‘SNL’ Completely Misses the Point of the College Protests

The Saturday Night Live cold open is usually a place for the series to do its most topical, often political, material. But an awkward sense of obligation hung over , about campus protests surrounding the conflict in Gaza. The activism at colleges across the U.S. has been dominating the news, especially as the university and police responses have . SNL seemed compelled to acknowledge this in some way, but all it gave its audience was uncomfortable, limp material that failed to make any real point about the urgent subjects animating protesters.

The show opened with a fake NY1 community-affairs panel featuring parents of New York City college students. Even the cast seemed ill at ease. Heidi Gardner’s Hunter College mom spoke of the strain the protests had put on her relationship with her daughter. Mikey Day’s New School dad said, “I want to let my son make his own choices, but to be honest, it’s a little scary.” Kenan Thompson, playing a Columbia dad named Alphonse Roberts, appeared to be fully supportive of the protests—“Nothing makes me prouder than young people using their voices to fight for what they believe in”—until it was implied that his daughter might be out there. “I am supportive of y’all’s kids protesting,” he said; “not my kids.”

Thompson’s delivery is routinely one of the most delightful things SNL has to offer, and that was the case here. Yet the sketch was underdeveloped, with little discussion of the reason students are demonstrating, and that tension hung in the air. There was some loose commentary on class and race in the divide between the concerned white parents and Alphonse, a Black man who works multiple jobs to pay Columbia’s exorbitant tuition. It turned out that Alphonse didn’t really care about the protests, as long as his daughter “had her butt in class,” pursuing the degree he was paying for. By the time Thompson got to the close and yelled, “Live from New York, it’s Saturday night!,” he looked both surprised and relieved the moment had come.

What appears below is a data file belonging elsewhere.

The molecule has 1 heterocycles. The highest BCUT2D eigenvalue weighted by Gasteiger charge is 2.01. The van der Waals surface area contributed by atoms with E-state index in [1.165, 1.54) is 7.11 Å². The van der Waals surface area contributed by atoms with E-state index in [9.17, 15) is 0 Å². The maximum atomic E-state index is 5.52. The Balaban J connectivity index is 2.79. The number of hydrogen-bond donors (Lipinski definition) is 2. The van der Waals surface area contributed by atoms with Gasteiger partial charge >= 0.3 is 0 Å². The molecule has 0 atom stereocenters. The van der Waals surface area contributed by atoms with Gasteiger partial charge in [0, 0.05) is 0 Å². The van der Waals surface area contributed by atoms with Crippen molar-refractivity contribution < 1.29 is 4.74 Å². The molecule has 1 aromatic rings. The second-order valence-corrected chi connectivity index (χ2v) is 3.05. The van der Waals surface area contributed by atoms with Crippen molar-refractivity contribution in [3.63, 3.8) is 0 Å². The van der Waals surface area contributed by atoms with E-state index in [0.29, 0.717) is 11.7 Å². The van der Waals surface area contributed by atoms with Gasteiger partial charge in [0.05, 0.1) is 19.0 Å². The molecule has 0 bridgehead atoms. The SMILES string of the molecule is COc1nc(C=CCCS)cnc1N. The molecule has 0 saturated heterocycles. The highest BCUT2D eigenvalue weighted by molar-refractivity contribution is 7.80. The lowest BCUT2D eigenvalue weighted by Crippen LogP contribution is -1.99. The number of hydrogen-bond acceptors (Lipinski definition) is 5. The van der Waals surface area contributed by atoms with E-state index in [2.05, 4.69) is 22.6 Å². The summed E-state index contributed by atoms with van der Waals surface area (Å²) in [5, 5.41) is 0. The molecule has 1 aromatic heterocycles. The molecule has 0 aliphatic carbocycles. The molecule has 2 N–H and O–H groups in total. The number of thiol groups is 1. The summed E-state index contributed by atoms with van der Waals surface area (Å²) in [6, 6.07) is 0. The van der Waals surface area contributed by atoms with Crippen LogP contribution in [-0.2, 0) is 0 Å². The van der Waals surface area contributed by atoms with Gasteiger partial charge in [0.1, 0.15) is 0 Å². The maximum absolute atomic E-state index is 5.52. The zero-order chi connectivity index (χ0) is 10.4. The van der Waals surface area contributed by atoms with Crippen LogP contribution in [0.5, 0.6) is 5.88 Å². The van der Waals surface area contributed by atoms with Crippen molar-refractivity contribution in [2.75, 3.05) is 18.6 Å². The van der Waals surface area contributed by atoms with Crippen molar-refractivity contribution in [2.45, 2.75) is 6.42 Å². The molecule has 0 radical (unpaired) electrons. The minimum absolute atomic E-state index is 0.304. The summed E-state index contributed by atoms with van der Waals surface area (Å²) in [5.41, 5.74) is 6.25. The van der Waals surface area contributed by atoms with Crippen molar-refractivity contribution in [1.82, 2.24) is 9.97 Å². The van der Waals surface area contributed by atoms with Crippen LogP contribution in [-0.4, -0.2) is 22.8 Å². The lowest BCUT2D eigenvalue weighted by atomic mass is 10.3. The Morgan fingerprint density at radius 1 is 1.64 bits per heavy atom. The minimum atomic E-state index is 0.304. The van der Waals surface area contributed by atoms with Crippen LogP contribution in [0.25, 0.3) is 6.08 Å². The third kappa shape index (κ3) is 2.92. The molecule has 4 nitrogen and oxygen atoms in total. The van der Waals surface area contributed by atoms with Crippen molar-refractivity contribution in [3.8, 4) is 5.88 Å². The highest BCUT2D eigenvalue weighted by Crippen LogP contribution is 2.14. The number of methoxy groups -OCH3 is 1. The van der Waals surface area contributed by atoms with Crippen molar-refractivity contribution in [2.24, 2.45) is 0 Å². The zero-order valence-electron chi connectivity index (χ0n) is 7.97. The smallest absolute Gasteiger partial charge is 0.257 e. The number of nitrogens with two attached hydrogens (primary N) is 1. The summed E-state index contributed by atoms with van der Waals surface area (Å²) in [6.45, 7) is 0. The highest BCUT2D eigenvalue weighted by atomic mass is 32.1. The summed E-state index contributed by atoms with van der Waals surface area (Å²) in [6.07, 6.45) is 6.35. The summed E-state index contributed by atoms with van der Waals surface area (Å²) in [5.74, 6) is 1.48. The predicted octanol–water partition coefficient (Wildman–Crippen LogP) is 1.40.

It was as if the writers felt moved to say something but ended up reaching for the most potentially inoffensive angle. The ultimate joke was less about the protests and more about how expensive it is to attend college—a fact probably anyone in the audience would agree with. The sketch certainly didn’t have the boldness of Ramy Youssef’s opening monologue earlier this season, a about how “complicated” his prayers are these days, in which he also said, “Please free the people of Palestine, please,” and “Please free the hostages, all the hostages, please.”

In general lately, SNL seems to be struggling with the most newsworthy material. Regarding Israel and Gaza, that makes sense. The war is nearly impossible to joke about, especially for a program trying to be broadly appealing. But even in a sketch last night on a lower-stakes topic—the between Kendrick Lamar and Drake, featuring host Dua Lipa as a clueless southern morning-show reporter with limited knowledge of Black culture—the gags were labored.

The sketches that hit were the most bizarre and absurdist: Sarah Sherman’s riff on The Elephant Man, titled “,” in which a 19th-century woman, played by Lipa, falls for Sherman’s monstrous playwright, who turns out to be a major player and is cheating on her; and “,” in which Bowen Yang played a tiny, naked doll hooking up with Lipa’s character, a woman with a fixation on her “little boyfriend” toys.

One sketch late in the night perhaps unintentionally captured SNL’s predicament. In a fake ad for the “,” the writers mocked celebrities who were too afraid of taking a stand to wear a normal-size pin on the red carpet. “It’s wrong to stay silent, but it’s also wrong to say too much,” Gardner said. “I just wish there was a way to split the difference.” The joke was supposed to be on wishy-washy famous people—but SNL might as well have been sending up itself.

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